“Most fearlessly.”

“Yes, yes,” murmured Cromwell; “the French fight well; and if my glass was good and I mistake not, they were foremost in the fight.”

“They were,” replied Mordaunt.

“After you, however,” said Cromwell.

“It was the fault of their horses, not theirs.”

Another pause.

“And the Scotch?”

“They kept their word and never stirred,” said Mordaunt.

“Wretched men!”

“Their officers wish to see you, sir.”

“I have no time to see them. Are they paid?”

“Yes, to-night.”

“Let them be off and return to their own country, there to hide their shame, if its hills are high enough; I have nothing more to do with them nor they with me. And now go, Mordaunt.”

“Before I go,” said Mordaunt, “I have some questions and a favor to ask you, sir.”

“A favor from me?”

Mordaunt bowed.

“I come to you, my leader, my head, my father, and I ask you, master, are you contented with me?”

Cromwell looked at him with astonishment. The young man remained immovable.

“Yes,” said Cromwell; “you have done, since I knew you, not only your duty, but more than your duty; you have been a faithful friend, a cautious negotiator, a brave soldier.”

“Do you remember, sir it was my idea, the Scotch treaty, for giving up the king?”

“Yes, the idea was yours. I had no such contempt for men before.”

“Was I not a good ambassador in France?”

“Yes, for Mazarin has granted what I desire.”

“Have I not always fought for your glory and interests?”

“Too ardently, perhaps; it is what I have just reproached you for. But what is the meaning of all these questions?”

“To tell you, my lord, that the moment has now arrived when, with a single word, you may recompense all these services.”

“Oh!” said Oliver, with a slight curl of his lip, “I forgot that every service merits some reward and that up to this moment you have not been paid.”

“Sir, I can take my pay at this moment, to the full extent of my wishes.”

“How is that?”

“I have the payment under my hand; I almost possess it.”

“What is it? Have they offered you money? Do you wish a step, or some place in the government?”

“Sir, will you grant me my request?”

“Let us hear what it is, first.”

“Sir, when you have told me to obey an order did I ever answer, ‘Let me see that order’?”

“If, however, your wish should be one impossible to fulfill?”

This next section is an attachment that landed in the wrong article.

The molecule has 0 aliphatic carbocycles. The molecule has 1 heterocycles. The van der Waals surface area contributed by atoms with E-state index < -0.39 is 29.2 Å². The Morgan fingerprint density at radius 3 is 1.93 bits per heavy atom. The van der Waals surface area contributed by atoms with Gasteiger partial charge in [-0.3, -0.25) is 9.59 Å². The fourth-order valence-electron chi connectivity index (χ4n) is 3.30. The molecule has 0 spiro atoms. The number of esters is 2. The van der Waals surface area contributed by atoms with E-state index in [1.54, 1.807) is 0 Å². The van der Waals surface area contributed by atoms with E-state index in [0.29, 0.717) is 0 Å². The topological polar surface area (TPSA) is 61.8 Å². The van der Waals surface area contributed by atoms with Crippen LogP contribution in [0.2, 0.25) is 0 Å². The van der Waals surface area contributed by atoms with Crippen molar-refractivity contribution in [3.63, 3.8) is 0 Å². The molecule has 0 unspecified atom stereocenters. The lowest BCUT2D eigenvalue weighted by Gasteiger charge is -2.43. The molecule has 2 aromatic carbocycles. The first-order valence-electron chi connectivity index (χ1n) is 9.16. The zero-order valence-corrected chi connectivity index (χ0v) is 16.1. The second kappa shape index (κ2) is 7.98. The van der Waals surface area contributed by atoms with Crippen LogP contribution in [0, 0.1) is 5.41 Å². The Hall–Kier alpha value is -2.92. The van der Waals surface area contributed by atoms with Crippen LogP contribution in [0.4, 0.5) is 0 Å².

“When you have cherished a wish and have charged me with its fulfillment, have I ever replied, ‘It is impossible’?”

“But a request preferred with so much preparation----”

“Ah, do not fear, sir,” said Mordaunt, with apparent simplicity: “it will not ruin you.”

“Well, then,” said Cromwell, “I promise, as far as lies in my power, to grant your request; proceed.”

“Sir, two prisoners were taken this morning, will you let me have them?”

“For their ransom? have they then offered a large one?” inquired Cromwell.

“On the contrary, I think they are poor, sir.”

“They are friends of yours, then?”

“Yes, sir,” exclaimed Mordaunt, “they are friends, dear friends of mine, and I would lay down my life for them.”

“Very well, Mordaunt,” exclaimed Cromwell, pleased at having his opinion of the young man raised once more; “I will give them to you; I will not even ask who they are; do as you like with them.”

“Thank you, sir!” exclaimed Mordaunt, “thank you; my life is always at your service, and should I lose it I should still owe you something; thank you; you have indeed repaid me munificently for my services.”

He threw himself at the feet of Cromwell, and in spite of the efforts of the Puritan general, who did not like this almost kingly homage, he took his hand and kissed it.

“What!” said Cromwell, arresting him for a moment as he arose; “is there nothing more you wish? neither gold nor rank?”

“You have given me all you can give me, and from to-day your debt is paid.”

And Mordaunt darted out of the general’s tent, his heart beating and his eyes sparkling with joy.

Cromwell gazed a moment after him.

“He has slain his uncle!” he murmured. “Alas! what are my servants? Possibly this one, who asks nothing or seems to ask nothing, has asked more in the eyes of Heaven than those who tax the country and steal the bread of the poor. Nobody serves me for nothing. Charles, who is my prisoner, may still have friends, but I have none!”

And with a deep sigh he again sank into the reverie that had been interrupted by Mordaunt.